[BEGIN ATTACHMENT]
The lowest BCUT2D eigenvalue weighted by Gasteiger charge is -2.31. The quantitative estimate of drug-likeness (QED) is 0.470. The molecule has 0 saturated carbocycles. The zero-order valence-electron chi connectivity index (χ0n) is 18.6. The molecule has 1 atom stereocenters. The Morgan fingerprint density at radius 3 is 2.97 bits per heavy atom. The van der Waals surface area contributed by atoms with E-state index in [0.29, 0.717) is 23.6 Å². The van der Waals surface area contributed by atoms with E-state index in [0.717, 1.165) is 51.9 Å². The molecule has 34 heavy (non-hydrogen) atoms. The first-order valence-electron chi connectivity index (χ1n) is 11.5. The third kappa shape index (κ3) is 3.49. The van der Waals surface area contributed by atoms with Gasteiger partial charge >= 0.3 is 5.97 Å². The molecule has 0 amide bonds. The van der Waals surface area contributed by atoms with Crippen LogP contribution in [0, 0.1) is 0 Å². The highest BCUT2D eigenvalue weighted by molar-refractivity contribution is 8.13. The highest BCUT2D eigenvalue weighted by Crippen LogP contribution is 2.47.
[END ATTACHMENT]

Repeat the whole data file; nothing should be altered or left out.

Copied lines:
The lowest BCUT2D eigenvalue weighted by Gasteiger charge is -2.31. The quantitative estimate of drug-likeness (QED) is 0.470. The molecule has 0 saturated carbocycles. The zero-order valence-electron chi connectivity index (χ0n) is 18.6. The molecule has 1 atom stereocenters. The Morgan fingerprint density at radius 3 is 2.97 bits per heavy atom. The van der Waals surface area contributed by atoms with E-state index in [0.29, 0.717) is 23.6 Å². The van der Waals surface area contributed by atoms with E-state index in [0.717, 1.165) is 51.9 Å². The molecule has 34 heavy (non-hydrogen) atoms. The first-order valence-electron chi connectivity index (χ1n) is 11.5. The third kappa shape index (κ3) is 3.49. The van der Waals surface area contributed by atoms with Gasteiger partial charge >= 0.3 is 5.97 Å². The molecule has 0 amide bonds. The van der Waals surface area contributed by atoms with Crippen LogP contribution in [0, 0.1) is 0 Å². The highest BCUT2D eigenvalue weighted by molar-refractivity contribution is 8.13. The highest BCUT2D eigenvalue weighted by Crippen LogP contribution is 2.47.